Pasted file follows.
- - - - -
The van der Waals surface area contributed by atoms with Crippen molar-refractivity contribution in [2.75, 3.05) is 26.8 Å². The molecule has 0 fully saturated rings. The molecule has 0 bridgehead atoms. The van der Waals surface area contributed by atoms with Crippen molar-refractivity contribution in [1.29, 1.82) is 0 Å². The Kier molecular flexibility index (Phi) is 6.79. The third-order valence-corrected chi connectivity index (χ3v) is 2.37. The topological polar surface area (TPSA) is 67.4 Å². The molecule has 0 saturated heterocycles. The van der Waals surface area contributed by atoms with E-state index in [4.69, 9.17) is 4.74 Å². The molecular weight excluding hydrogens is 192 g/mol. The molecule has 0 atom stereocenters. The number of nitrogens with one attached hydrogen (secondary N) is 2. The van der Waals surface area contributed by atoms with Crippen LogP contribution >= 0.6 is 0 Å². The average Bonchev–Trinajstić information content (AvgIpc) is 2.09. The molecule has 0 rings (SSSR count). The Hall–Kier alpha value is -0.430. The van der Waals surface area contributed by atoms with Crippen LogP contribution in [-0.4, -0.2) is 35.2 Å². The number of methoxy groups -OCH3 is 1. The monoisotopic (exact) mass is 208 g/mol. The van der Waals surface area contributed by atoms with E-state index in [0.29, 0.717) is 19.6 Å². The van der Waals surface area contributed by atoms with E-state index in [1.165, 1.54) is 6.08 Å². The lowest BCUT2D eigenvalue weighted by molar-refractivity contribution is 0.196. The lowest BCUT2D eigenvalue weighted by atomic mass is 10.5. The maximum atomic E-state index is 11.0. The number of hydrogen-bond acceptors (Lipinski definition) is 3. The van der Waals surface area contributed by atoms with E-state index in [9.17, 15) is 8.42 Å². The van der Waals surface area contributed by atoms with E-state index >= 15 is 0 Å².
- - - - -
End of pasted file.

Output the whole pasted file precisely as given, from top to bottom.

The van der Waals surface area contributed by atoms with Crippen molar-refractivity contribution in [2.75, 3.05) is 26.8 Å². The molecule has 0 fully saturated rings. The molecule has 0 bridgehead atoms. The van der Waals surface area contributed by atoms with Crippen molar-refractivity contribution in [1.29, 1.82) is 0 Å². The Kier molecular flexibility index (Phi) is 6.79. The third-order valence-corrected chi connectivity index (χ3v) is 2.37. The topological polar surface area (TPSA) is 67.4 Å². The molecule has 0 saturated heterocycles. The van der Waals surface area contributed by atoms with E-state index in [4.69, 9.17) is 4.74 Å². The molecular weight excluding hydrogens is 192 g/mol. The molecule has 0 atom stereocenters. The number of nitrogens with one attached hydrogen (secondary N) is 2. The van der Waals surface area contributed by atoms with Crippen LogP contribution >= 0.6 is 0 Å². The average Bonchev–Trinajstić information content (AvgIpc) is 2.09. The molecule has 0 rings (SSSR count). The Hall–Kier alpha value is -0.430. The van der Waals surface area contributed by atoms with Crippen LogP contribution in [-0.4, -0.2) is 35.2 Å². The number of methoxy groups -OCH3 is 1. The monoisotopic (exact) mass is 208 g/mol. The van der Waals surface area contributed by atoms with E-state index in [0.29, 0.717) is 19.6 Å². The van der Waals surface area contributed by atoms with E-state index in [1.165, 1.54) is 6.08 Å². The lowest BCUT2D eigenvalue weighted by molar-refractivity contribution is 0.196. The lowest BCUT2D eigenvalue weighted by atomic mass is 10.5. The maximum atomic E-state index is 11.0. The number of hydrogen-bond acceptors (Lipinski definition) is 3. The van der Waals surface area contributed by atoms with E-state index in [9.17, 15) is 8.42 Å². The van der Waals surface area contributed by atoms with E-state index >= 15 is 0 Å².